In the News

August 26, 2020

Register Now for the Inaugural Event of Women in Technology at UCI

Shohreh Bozorgmehri
Debra Richardson
Jennifer Wong-Ma

Last year, Shohreh Bozorgmehri, director of the Student and Academic Services Division of UCI’s Office of Information Technology (OIT), started sharing her idea for a new organization at UCI focused on women in technology. She mentioned it to Debra Richardson, an emeritus faculty member and founding dean of the Donald Bren School of Information and Computer Sciences (ICS). Richardson expressed enthusiasm for the idea and suggested involving Jennifer Wong-Ma, associate professor of teaching in ICS. Richardson and Wong-Ma became part of the inaugural advisory board, joining other UCI faculty and staff in helping Bozorgmehri launch Women in Technology at UCI (WiT UCI) in January 2020.

“From the start, we created a diverse advisory board of faculty and staff and included gender-neutral representation from different areas of UCI, including central IT, academic schools, and health,” says Bozorgmehri. “With that diversity in mind, our focus will be on innovative methods to increase awareness around gender disparities as well as enhance practices and processes that create access and more opportunities for women in technology to thrive.”

Altered Environments, New Opportunities
The WiT UCI vision of “connecting, inspiring and empowering” women working in, teaching and studying technology at UCI was temporarily put on hold in March as members turned their attention to helping the campus community address the global pandemic and swiftly transition to remote learning and work. Yet the need for WiT UCI has only grown more apparent in recent months, with the pandemic exacerbating some of the challenges women in technology face. A recent Forbes article highlights how COVID-19 has negatively impacted women in tech, throwing off the fragile work-life balance.

Judy Olson
Van Williams
Jenn Stringer
Katie Chappell

So WiT UCI is now back on track and ready to host its inaugural event, a virtual panel discussion focused on “Altered Environments, New Opportunities.” Anyone interested in technology, from all levels of the campus community, can now register for the event, which will take place Sept. 10, 2020, from 4 p.m. to 5:30 p.m. The panel will cover “what it’s like right now to be working remotely,” says Wong-Ma, “and how that feeds into some of the pitfalls that women face.”

Bozorgmehri and Richardson will serve as moderators, leading the discussion about women in technology during this unprecedented time of change. The panelists include

  • Judy Olson, professor emeritus of the School of ICS, who will kick off the event as the keynote speaker;
  • Van Williams, vice chancellor of information technology at UC Santa Cruz;
  • Jenn Stringer, associate vice chancellor for IT and CIO at UC Berkeley; and
  • Katie Chappell, manager of communications and training at UCI’s Office of Information Technology.

“It’s really for anybody interested in or working in the IT field, both men and women,” stresses Wong-Ma. “We encourage men to be involved, because the idea is that you’re supporting diversification, supporting women in technology, recognizing their struggles and wanting to assist in improving that situation.”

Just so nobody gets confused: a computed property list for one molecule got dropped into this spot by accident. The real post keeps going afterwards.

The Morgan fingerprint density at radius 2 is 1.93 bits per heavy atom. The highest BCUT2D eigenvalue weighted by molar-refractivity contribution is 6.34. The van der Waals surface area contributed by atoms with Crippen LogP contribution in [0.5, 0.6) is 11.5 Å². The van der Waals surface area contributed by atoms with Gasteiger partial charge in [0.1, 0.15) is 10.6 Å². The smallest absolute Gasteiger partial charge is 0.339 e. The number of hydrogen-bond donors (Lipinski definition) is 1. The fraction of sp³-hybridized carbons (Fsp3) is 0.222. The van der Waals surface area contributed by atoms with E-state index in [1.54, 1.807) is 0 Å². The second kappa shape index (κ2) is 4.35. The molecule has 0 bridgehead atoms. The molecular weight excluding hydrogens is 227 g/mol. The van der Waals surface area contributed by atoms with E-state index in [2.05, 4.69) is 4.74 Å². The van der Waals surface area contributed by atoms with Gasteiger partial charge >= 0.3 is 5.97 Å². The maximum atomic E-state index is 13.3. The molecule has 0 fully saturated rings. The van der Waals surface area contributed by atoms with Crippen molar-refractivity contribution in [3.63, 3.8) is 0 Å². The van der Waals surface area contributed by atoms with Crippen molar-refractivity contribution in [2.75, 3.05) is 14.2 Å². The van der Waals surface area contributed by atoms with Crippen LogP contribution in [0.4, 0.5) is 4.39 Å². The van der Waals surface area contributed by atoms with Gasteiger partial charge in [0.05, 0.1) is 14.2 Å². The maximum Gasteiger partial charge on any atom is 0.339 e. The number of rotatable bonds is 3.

Raising Awareness and Advocating for Change
In addition to hosting this and future events, WiT UCI is also focused on taking a closer look at the campus IT community, collecting statistics on promotions, diversity in the various IT groups, and the number of female leadership roles. As the group analyzes the data and works to address disparities, Wong-Ma will highlight the faculty’s role in raising awareness and advocating for change.

“When you have women in IT, you often think about the workers,” she says. “But your faculty in IT are playing just as large of a role and dealing with the same challenges, and they’re really the ones who are in the classroom and most visible to the up-and-coming IT programmers.”

As a WiT UCI advisory board member, Wong-Ma will be working to build mentorship and support for continuing (faculty and staff) and aspiring (undergraduate and graduate students) STEM women of the UCI community. “We need to build awareness about ways to promote women and give them equal opportunities, and then we need to bring that back into the classroom,” she says.

Also, as a faculty adviser to the Women in Information and Computer Sciences (WICS) student-run campus organization, Wong-Ma hopes to collaborate with WICS members to showcase campus and community opportunities related to STEM and IT. “So our goal right now is to host events, panels and social gatherings, very similar to what WICS does for undergraduates, but focusing on technology professionals and bringing them together to share their stories and support each other on campus.”

This helps advance Bozorgmehri’s goal of making UCI known for “creating a workplace friendly for all women and minorities in the technology space.”

So if you’re a member of the UCI community — an undergraduate or graduate student, a member of the faculty or staff, or one of UCI’s alumni — and you’re interested in technology, subscribe to the WiT UCI mailing list to learn about upcoming events, networking activities, educational programs and career development initiatives. Join the effort to build a supportive and inclusive space for women in technology at UCI.

Shani Murray

Register Now for the Inaugural Event of Women in Technology at UCI

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